According to the Netherlands Environmental Assessment Agency, the Netherlands is heading for a CO2 reduction of 39 to 50 percent by 2030. If scheduled plans are also included, this could rise to 41 to 52 percent. For the time being, the current zero-emissions policy in the transport sector is not helping to reduce CO2 emissions.
The large-scale zero-emissions business model is not economically viable in the short term due to the high cost price compared to fuel engines. In the longer term, the charging infrastructure is the bottleneck. In the meantime, the task for the sector is gigantic and the bar is constantly being raised.
In 2, the CO2021 emissions of lorries and tractors will be about a quarter higher than in 1990. The CO2 emissions of vans will even more than double between 1990 and 2021. Due to the large number of online orders, the transport performance of delivery vans has increased considerably. This has ensured that the previously realized fuel savings in transport have been completely canceled out.
Now that it is clear that the target of 60 percent CO2 reduction will probably not be achieved, the responsible minister links the achievement of this target to plans on the agenda. This means that policymakers must now dare to take a broader view. For example, by embracing and stimulating CO2 savings that can be realized in the short term, while also working on zero-emission solutions. This therefore requires a different way of thinking, looking at the entire playing field with an open mind.
There is still a lot of untapped potential to reduce CO2 emissions in the transport sector. Due to legislation or other focus, this potential is hardly used. This is evident from a recent study by ING and TVM. Partly because renewable gas (bio-LNG) and biofuels (HVO, FAME, biodiesel) are no longer in the picture as a final solution (more than 80 percent reduction, but still not zero emissions), which means that the stimulation has stopped.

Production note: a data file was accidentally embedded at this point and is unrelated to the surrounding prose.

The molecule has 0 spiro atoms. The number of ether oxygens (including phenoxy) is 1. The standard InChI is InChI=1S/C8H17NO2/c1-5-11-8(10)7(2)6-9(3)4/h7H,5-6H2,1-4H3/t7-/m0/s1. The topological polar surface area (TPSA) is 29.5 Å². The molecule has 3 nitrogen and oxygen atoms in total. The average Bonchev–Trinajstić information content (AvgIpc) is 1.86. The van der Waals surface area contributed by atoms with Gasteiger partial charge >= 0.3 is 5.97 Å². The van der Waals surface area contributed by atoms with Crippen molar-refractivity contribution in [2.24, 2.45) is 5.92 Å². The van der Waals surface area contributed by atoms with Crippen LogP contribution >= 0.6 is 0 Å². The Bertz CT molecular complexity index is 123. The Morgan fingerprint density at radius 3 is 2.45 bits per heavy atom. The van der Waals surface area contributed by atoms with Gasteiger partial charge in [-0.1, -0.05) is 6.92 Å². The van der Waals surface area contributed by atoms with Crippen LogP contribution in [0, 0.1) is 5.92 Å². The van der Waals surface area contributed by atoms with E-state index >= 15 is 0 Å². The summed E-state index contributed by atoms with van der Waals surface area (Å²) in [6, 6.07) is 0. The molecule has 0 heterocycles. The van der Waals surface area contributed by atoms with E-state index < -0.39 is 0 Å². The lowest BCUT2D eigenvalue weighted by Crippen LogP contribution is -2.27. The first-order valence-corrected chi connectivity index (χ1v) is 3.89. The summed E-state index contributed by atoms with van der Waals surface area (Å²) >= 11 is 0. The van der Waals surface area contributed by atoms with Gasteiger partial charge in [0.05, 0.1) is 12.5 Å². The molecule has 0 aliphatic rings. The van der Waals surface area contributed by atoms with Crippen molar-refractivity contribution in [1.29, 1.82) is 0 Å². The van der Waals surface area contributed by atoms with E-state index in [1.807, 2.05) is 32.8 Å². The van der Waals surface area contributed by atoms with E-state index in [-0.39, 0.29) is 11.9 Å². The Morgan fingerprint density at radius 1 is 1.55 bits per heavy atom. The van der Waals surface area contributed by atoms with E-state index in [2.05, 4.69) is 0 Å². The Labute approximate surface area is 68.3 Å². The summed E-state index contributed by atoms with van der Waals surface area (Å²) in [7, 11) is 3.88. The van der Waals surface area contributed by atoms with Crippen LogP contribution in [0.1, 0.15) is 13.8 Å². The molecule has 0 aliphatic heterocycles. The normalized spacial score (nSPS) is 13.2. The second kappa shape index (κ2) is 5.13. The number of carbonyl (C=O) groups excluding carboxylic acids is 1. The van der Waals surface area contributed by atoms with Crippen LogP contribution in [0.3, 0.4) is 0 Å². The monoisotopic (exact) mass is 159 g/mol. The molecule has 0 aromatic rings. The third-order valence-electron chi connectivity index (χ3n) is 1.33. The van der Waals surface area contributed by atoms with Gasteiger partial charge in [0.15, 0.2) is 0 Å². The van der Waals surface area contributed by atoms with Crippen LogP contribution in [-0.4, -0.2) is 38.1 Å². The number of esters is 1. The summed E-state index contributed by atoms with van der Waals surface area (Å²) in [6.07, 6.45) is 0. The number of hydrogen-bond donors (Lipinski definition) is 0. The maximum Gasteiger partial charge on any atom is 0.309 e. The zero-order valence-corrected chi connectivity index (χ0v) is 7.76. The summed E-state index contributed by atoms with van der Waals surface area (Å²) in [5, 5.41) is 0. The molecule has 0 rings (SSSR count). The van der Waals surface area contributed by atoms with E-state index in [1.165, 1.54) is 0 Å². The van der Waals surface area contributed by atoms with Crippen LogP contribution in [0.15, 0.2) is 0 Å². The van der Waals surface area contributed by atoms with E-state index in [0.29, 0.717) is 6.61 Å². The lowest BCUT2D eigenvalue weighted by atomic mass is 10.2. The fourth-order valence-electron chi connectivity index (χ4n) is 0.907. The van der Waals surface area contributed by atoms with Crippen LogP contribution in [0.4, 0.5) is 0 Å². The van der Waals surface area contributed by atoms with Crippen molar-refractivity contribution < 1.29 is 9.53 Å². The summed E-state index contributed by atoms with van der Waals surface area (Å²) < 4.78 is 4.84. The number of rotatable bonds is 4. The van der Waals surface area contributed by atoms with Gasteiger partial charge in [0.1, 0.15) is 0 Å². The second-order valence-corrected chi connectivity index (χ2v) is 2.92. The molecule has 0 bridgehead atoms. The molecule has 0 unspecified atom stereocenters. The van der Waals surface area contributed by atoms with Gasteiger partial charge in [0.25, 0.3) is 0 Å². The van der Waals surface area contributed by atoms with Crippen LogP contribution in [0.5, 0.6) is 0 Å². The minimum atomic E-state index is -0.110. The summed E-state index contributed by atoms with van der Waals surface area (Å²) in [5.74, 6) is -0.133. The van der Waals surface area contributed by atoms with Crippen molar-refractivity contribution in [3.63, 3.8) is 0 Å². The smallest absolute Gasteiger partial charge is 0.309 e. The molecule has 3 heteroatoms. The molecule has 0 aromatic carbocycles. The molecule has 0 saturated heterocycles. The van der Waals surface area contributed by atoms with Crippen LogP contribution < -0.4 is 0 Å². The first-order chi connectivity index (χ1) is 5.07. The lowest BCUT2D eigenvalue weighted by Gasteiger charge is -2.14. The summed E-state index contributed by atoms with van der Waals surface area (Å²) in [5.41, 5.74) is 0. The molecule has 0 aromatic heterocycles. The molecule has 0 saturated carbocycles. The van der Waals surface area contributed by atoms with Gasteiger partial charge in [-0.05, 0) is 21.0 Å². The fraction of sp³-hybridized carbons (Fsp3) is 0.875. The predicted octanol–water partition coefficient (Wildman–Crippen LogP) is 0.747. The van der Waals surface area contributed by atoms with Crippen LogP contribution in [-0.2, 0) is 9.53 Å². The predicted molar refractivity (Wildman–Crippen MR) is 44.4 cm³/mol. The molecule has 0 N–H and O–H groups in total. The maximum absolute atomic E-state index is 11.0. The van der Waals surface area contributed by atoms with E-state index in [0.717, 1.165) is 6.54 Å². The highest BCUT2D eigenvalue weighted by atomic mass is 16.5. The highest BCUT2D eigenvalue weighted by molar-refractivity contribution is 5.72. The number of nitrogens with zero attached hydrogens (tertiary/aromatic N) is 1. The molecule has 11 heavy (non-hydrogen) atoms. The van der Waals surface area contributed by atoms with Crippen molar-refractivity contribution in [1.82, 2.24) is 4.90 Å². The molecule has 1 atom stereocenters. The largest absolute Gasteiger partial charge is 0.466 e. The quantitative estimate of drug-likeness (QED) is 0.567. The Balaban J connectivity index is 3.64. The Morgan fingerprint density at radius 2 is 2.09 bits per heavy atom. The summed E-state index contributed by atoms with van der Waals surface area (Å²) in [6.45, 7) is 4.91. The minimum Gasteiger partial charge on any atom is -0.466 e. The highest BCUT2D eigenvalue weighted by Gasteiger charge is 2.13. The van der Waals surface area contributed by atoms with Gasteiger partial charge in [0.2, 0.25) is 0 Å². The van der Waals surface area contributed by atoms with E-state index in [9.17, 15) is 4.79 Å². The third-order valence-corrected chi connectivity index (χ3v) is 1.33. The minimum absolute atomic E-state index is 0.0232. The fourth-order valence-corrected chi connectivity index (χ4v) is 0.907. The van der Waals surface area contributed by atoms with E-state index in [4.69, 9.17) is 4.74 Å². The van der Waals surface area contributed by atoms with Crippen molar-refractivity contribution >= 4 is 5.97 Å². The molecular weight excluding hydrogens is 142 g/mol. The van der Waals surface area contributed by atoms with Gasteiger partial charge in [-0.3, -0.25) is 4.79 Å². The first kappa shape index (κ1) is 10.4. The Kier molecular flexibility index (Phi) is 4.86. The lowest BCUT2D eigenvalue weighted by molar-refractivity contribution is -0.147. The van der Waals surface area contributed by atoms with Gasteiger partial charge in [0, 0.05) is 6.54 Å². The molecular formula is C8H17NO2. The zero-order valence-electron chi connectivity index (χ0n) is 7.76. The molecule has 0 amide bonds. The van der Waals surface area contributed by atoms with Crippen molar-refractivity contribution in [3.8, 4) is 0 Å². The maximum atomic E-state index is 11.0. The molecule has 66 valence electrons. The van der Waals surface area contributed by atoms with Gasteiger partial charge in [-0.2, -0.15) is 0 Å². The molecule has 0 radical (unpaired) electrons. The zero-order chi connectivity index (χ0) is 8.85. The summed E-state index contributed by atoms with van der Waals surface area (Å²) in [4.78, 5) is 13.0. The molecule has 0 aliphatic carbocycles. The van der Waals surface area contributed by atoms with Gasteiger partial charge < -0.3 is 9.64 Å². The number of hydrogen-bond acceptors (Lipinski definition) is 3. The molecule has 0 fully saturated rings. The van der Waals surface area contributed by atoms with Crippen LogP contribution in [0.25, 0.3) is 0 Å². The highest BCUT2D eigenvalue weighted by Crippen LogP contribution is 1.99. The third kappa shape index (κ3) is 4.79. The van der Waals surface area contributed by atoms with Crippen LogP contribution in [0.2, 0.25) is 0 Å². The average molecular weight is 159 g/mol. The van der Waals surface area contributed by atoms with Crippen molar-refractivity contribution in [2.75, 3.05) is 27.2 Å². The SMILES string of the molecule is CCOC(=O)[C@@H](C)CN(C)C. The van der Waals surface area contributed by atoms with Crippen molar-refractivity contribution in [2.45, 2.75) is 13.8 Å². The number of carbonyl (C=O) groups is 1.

There is also untapped potential in fuel-saving measures that are hampered by legislation and regulations, such as opting for technical improvements through aerodynamic applications, electrification of trailers, and plug-in hybrids in combination with biofuel. The same applies to efficiency improvements, such as increasing the transport volume by using long heavy vehicles.
Change can only be achieved if all stakeholders work together and share knowledge. There is also a role for policymakers to create the right frameworks. So that it does not just stop at making plans, but also leads to feasible actions to actually reduce CO2 emissions. This will help the transport sector to (further) get started with CO2 reduction, according to Machiel Bode, sector specialist Transport, Logistics and Mobility, ING Sector Banking.